ILP Funded Supports/ Services Some ways youth can be supported using ILP funds. This is not an extensive list. Specific monetary limits are based upon availability of funds and the specific needs of the youth. Tutoring, Summer School, Community Activities, Driver's Education, GED Preparation Education & Enrichment Expenses Partial Rental Reimbursement, Utility Deposits, Rental Deposits, Emergency Assistance Transitional Living Tutoring, Tuition, Books, Room and Board, Transportation Assistance. Post Secondary Educational Expenses Savings Account Matching, Stipends. Individual Development Account (IDA)
Education and Enrichment Expenses DESCRIPTIONSPECIFIC SERVICE REQUIREMENT HOW DO YOU ACCESS SERVICES? Summer or Evening School Fees SSCM must obtain approval through the ILS. Once funds have been approved, then the provider can purchase the items, or pay for workshops/ conferences. Original receipts must have the provider and youths signature on them. Receipts are then submitted to the SSCM which will submit to the ILS for reimbursement. Skills Conferences, Trainings, and Workshops Independent Living life skills, conferences, training, workshops Personal Computers and Printers Personal computers and printers, if required by the school Graduation Fees Non-Essential Graduation Fees class ring, senior pictures, announcements/invitations, yearbooks, etc NOT to exceed $350.00 total and youth must have senior classification
Education and Enrichment Expenses DESCRIPTIONSPECIFIC SERVICE REQUIREMENT HOW DO YOU ACCESS SERVICES? Tutoring Through EPAC Tutoring (up to $1500.00 academic per year) Children (ages 5 to 17) must be referred to EPAC ILP eligible youth ages 14-21 who are not or become no longer EPAC supported tutoring may be supported by ILP funds SSCM would submit a referral to the EPAC Driver’s Education $500 limit SSCM must obtain approval through the ILS. Once funds have been approved, then the provider can purchase the items or class. Original receipts must have the provider and youths signature on them. Receipts are then submitted to the SSCM which will submit to the ILS for reimbursement. Enrichment/Safety Activities Promotes the well-being of ILP eligible foster children 14 and older by providing them with enrichment activities through programs such as Red Cross, YMCA, summer camps/community workshops, church camps, classes (dance, art, sports, band, swimming, karate and music lessons) Not to exceed $250.00 per activity/fiscal year for non-school related activities.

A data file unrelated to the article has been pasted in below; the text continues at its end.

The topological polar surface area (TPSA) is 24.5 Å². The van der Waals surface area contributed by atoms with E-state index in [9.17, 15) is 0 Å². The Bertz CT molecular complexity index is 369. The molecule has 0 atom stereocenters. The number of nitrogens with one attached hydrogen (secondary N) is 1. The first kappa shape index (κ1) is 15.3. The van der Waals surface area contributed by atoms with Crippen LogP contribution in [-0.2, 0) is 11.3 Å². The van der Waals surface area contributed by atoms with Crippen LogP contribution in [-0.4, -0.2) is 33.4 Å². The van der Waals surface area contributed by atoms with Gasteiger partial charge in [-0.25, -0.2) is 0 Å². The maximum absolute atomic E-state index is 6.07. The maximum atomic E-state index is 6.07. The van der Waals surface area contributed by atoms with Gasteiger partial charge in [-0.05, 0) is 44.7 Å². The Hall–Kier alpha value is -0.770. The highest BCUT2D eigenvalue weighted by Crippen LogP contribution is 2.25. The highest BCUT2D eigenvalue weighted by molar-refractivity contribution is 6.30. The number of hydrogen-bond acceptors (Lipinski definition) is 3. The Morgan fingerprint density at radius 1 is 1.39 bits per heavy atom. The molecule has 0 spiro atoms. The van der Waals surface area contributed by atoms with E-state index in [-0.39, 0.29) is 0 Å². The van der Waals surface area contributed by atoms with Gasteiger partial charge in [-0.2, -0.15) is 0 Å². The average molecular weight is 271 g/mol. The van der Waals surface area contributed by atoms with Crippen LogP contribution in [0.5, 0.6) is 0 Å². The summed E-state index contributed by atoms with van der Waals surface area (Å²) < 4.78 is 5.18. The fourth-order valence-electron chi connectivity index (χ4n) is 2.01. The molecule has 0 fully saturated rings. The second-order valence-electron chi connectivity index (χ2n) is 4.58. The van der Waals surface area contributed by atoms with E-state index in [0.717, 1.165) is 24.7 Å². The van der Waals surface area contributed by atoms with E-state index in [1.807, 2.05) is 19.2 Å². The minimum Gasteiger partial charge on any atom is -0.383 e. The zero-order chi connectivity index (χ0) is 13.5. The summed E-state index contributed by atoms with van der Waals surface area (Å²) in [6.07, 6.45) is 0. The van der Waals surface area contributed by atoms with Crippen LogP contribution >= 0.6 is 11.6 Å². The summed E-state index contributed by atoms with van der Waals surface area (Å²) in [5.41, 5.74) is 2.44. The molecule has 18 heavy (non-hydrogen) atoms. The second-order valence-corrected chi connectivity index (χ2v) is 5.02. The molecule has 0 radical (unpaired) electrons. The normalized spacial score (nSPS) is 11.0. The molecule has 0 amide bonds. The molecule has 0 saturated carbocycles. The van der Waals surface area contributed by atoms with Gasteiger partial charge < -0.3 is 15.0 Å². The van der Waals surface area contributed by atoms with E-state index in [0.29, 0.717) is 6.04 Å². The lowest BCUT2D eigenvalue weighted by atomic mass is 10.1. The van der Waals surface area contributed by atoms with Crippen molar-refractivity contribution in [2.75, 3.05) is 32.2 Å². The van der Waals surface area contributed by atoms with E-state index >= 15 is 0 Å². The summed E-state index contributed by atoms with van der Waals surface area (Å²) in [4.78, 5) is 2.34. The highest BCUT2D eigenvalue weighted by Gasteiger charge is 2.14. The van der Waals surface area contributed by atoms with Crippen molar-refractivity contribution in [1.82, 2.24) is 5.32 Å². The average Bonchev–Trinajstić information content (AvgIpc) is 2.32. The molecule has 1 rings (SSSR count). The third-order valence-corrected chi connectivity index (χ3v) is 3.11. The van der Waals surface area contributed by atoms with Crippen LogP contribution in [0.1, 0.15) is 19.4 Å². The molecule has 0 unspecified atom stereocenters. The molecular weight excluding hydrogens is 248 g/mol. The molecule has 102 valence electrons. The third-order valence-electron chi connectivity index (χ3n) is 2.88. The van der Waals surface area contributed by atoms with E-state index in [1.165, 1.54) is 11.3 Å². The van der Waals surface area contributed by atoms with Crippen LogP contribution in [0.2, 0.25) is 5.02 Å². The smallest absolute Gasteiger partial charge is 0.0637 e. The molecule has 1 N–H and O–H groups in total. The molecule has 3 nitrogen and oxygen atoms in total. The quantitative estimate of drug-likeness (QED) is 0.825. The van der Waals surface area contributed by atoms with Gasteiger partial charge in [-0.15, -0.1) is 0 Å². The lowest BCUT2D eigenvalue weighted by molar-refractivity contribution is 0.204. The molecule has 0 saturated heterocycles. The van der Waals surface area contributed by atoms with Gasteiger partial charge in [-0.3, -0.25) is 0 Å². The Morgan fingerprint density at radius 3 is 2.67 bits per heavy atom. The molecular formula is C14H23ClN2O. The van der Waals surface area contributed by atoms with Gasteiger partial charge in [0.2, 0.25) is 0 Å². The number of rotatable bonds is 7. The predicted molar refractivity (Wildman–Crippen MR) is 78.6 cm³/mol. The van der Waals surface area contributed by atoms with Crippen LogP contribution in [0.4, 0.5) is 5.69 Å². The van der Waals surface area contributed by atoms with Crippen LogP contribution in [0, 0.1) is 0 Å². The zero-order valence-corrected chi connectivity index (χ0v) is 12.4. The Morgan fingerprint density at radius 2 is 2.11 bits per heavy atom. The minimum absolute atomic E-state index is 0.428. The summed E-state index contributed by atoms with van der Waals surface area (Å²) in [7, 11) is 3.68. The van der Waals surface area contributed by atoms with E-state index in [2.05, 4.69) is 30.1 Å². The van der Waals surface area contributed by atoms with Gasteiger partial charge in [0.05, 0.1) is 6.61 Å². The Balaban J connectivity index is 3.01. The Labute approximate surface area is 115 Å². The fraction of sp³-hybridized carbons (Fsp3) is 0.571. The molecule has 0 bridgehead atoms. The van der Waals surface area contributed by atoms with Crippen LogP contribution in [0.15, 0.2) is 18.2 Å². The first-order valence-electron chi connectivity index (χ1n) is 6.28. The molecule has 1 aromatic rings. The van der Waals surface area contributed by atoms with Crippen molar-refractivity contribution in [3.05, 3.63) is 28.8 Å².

Education and Enrichment Expenses DESCRIPTIONSPECIFIC SERVICE REQUIREMENT HOW DO YOU ACCESS SERVICES? Extra-Curricular Activities Band, band uniforms, instruments, athletics, cheerleading, and school sponsored clubs, etc SSCM must obtain approval through the ILS. Once funds have been approved, then the provider can pay for the services. Original receipts must have the provider and youths signature on them. Receipts are then submitted to the SSCM which will submit to the ILS for reimbursement. Transportation to ILP Activities Transportation to and from ILP Sponsored activities Support Groups Support groups such as Ala-non, Ala-teens, anger management, stress management, parent education, child development, etc Testing/Test Preparation and College Application Fees Testing and test preparation for undergraduate and graduate admission, includes youth who are applying to college, and preparing to take the ACT/SAT
Post Secondary Education Support DESCRIPTIONSPECIFIC SERVICE REQUIREMENT HOW DO YOU ACCESS SERVICES? Tuition, Registration, Fees Tuition, registration, and fees, such as athletic activities, technology, etc Youth must apply for Post Secondary Education by 7/1/13. Applications are provided through the ILS. Books, Supplies, Tools and Equipment Room and Board – On Campus Room and board (on-campus housing) On-campus housing should be paid directly to the vendor (i.e. school, education institution) Room and Board – Off Campus Board Room (off-campus housing), the off-campus housing is limited to ½ the rental rate or $300.00 whichever is less Off Campus Housing should be a reimbursement paid directly to the client upon receipt of payment to the ILS